To the Rescue
Do you have a nagging tax issue you can't seem to resolve with the IRS? If so, the IRS' Taxpayer Advocate Service (TAS) could be the source of help you're looking for.
An independent branch of the IRS, TAS works to assist with tax snafus that businesses and individual taxpayers haven't been able to resolve through other IRS channels. TAS helps taxpayers with everything from tracking down overdue refunds to locating missing tax payments.
One of the most common problems entrepreneurs face is understanding and complying with the complexities of payroll taxes. "Unresolved problems in this area often deal with not paying the required payroll deposits because of a change in deposit methods," says Cheryl Harskowitch, director of TAS' Taxpayer Account Operations. TAS can't erase these requirements, but it can help business owners work out an acceptable resolution. TAS will also educate the taxpayer to prevent future tax problems.
By law, you can receive free assistance from an advocate if you face:
- economic hardships or significant costs due to your tax problem,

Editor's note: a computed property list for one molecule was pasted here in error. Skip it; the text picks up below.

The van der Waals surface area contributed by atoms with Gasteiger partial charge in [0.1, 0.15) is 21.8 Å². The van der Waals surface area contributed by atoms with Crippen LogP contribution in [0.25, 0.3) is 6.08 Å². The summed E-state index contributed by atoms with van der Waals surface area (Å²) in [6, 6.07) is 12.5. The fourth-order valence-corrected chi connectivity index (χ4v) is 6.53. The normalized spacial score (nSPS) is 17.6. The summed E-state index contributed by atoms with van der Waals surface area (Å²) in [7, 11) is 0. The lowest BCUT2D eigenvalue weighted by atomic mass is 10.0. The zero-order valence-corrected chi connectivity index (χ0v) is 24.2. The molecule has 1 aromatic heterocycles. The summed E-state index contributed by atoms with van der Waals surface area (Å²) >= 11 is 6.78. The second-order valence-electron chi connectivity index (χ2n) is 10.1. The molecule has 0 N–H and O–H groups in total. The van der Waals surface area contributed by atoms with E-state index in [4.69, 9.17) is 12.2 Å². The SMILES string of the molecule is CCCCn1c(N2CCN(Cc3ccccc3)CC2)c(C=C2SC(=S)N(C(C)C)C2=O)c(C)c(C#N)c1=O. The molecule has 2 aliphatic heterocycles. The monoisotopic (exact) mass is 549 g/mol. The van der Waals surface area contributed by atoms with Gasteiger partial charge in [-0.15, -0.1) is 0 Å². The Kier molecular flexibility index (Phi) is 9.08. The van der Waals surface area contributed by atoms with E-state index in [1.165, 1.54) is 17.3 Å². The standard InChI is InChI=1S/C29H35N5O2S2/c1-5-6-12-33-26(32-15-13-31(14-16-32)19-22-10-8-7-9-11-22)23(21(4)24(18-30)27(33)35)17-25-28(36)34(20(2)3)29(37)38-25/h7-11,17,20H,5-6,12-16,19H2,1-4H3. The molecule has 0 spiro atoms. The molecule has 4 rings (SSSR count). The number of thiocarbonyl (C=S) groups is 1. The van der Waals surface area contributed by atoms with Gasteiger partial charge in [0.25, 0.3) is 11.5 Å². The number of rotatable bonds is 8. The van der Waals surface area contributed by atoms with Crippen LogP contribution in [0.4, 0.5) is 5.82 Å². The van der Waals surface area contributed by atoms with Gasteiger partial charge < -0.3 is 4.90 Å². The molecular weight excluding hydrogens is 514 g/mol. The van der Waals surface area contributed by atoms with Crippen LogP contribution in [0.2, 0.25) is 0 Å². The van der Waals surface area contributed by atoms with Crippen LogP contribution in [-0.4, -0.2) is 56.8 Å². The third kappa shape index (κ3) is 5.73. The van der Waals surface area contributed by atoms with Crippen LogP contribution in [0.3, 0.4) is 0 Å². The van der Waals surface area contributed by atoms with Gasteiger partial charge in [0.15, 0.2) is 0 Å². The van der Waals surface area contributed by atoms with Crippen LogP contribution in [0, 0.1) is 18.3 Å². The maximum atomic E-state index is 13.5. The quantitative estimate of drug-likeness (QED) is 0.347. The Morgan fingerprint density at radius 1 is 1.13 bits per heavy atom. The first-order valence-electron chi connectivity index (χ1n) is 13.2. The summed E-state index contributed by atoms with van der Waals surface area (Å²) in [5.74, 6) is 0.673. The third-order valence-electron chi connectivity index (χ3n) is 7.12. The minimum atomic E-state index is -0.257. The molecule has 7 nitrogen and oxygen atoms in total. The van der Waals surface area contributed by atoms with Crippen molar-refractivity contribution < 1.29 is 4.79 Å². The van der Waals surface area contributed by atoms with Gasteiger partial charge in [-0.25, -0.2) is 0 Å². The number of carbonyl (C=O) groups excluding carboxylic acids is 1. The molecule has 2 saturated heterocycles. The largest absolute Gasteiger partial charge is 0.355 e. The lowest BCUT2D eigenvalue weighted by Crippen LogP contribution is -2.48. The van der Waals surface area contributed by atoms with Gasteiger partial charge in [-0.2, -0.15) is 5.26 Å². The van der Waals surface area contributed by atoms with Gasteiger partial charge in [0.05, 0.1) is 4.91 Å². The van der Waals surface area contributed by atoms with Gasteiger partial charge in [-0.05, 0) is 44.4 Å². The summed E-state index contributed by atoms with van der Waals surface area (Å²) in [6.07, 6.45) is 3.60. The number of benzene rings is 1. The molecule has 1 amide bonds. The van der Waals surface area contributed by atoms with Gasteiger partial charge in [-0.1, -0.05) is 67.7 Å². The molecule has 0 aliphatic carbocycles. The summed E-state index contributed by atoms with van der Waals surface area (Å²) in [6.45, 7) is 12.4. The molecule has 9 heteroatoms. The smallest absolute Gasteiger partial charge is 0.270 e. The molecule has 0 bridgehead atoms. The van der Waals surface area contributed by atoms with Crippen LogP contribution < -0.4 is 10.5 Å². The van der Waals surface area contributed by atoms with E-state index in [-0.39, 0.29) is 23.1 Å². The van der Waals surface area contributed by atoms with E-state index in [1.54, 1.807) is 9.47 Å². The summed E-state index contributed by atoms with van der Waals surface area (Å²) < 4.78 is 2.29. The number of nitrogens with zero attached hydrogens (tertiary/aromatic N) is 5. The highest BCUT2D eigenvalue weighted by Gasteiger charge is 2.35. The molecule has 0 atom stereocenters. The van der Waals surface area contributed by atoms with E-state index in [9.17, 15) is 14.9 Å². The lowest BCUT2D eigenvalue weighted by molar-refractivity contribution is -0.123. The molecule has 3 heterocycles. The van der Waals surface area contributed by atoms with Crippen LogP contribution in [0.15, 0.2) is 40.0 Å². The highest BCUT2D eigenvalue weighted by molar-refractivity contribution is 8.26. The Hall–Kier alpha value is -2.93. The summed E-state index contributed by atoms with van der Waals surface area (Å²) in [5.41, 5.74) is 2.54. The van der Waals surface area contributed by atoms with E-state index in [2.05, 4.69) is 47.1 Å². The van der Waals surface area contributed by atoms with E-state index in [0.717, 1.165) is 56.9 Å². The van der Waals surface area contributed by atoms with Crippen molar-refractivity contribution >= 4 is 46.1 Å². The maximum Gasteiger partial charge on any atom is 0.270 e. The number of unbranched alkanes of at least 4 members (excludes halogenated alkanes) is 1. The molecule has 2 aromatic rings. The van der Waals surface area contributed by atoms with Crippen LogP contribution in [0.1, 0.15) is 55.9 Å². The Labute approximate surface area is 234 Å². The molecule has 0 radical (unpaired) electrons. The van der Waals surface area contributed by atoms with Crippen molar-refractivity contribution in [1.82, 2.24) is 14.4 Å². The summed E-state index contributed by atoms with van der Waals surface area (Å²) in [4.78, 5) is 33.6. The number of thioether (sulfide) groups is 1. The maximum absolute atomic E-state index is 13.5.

- a 30-day delay to resolve the issue, or
- a response deadline that was promised by the IRS and has not been met.
If your case qualifies, you are assigned an advocate who helps you navigate the federal tax system and resolve your tax headache. (If your problem doesn't fall under any of the situations mentioned above, you can still receive TAS services free of charge. It's rare for a taxpayer to be turned away.) In 2003, TAS closed more than 205,000 open cases.
According to the American Institute of Certified Public Accountants (AICPA), however, some CPAs believe TAS may not be as effective as it could be, due in part to the recent IRS reorganization efforts. Specifically, some AICPA members have cited inconsistency in service by some local TAS offices. Others have recommended that local advocates receive additional training.
"Nina Olson, [head of TAS and] National Taxpayer Advocate, and TAS are heavily committed to training employees so they understand what it means to be an advocate," Harskowitch responds. TAS plans a comprehensive four-year training program for advocates that promises to address technical competencies and overall advocacy principles. Harskowitch says a recent customer satisfaction survey done by Gallup found that the majority of customers are satisfied with TAS' service.
AICPA's Benson S. Goldstein says TAS provides taxpayers with an excellent program: "We are encouraged and will continue to work for additional improvements."
To contact TAS, call its toll-free number, (877) 777-4778. You can also talk to your tax preparer about contacting TAS. To determine what information you'll need to provide TAS and to find out what forms you'll need to complete, go to www.irs.gov/advocate.
Great Falls, Virginia, writer Joan Szabo has reported on tax issues for 17 years.